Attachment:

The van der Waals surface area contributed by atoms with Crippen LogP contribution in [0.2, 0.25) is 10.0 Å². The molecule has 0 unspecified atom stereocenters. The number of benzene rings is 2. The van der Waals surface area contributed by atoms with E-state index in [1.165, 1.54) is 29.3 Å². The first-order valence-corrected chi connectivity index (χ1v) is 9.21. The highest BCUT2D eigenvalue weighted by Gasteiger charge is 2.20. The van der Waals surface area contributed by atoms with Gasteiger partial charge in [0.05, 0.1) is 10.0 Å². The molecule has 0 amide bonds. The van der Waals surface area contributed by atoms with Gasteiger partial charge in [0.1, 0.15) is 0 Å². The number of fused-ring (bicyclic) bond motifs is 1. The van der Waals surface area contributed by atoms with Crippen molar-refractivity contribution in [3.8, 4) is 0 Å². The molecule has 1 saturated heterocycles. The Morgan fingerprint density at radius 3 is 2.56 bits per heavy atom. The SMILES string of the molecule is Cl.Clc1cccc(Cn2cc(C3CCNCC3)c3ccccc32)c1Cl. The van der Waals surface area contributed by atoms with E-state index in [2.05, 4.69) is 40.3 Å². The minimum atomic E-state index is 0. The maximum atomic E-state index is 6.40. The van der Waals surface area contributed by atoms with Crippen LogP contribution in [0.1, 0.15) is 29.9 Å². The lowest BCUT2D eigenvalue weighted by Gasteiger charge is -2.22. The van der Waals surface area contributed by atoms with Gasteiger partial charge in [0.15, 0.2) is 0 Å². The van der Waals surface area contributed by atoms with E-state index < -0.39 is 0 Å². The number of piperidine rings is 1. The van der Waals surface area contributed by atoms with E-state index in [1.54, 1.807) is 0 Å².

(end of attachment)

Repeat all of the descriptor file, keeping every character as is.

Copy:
The van der Waals surface area contributed by atoms with Crippen LogP contribution in [0.2, 0.25) is 10.0 Å². The molecule has 0 unspecified atom stereocenters. The number of benzene rings is 2. The van der Waals surface area contributed by atoms with E-state index in [1.165, 1.54) is 29.3 Å². The first-order valence-corrected chi connectivity index (χ1v) is 9.21. The highest BCUT2D eigenvalue weighted by Gasteiger charge is 2.20. The van der Waals surface area contributed by atoms with Gasteiger partial charge in [0.05, 0.1) is 10.0 Å². The molecule has 0 amide bonds. The van der Waals surface area contributed by atoms with Gasteiger partial charge in [0.1, 0.15) is 0 Å². The number of fused-ring (bicyclic) bond motifs is 1. The van der Waals surface area contributed by atoms with Crippen molar-refractivity contribution in [3.8, 4) is 0 Å². The molecule has 1 saturated heterocycles. The Morgan fingerprint density at radius 3 is 2.56 bits per heavy atom. The SMILES string of the molecule is Cl.Clc1cccc(Cn2cc(C3CCNCC3)c3ccccc32)c1Cl. The van der Waals surface area contributed by atoms with E-state index in [2.05, 4.69) is 40.3 Å². The minimum atomic E-state index is 0. The maximum atomic E-state index is 6.40. The van der Waals surface area contributed by atoms with Crippen LogP contribution in [0.1, 0.15) is 29.9 Å². The lowest BCUT2D eigenvalue weighted by Gasteiger charge is -2.22. The van der Waals surface area contributed by atoms with Gasteiger partial charge in [0.15, 0.2) is 0 Å². The van der Waals surface area contributed by atoms with E-state index < -0.39 is 0 Å². The number of piperidine rings is 1. The van der Waals surface area contributed by atoms with E-state index in [1.54, 1.807) is 0 Å².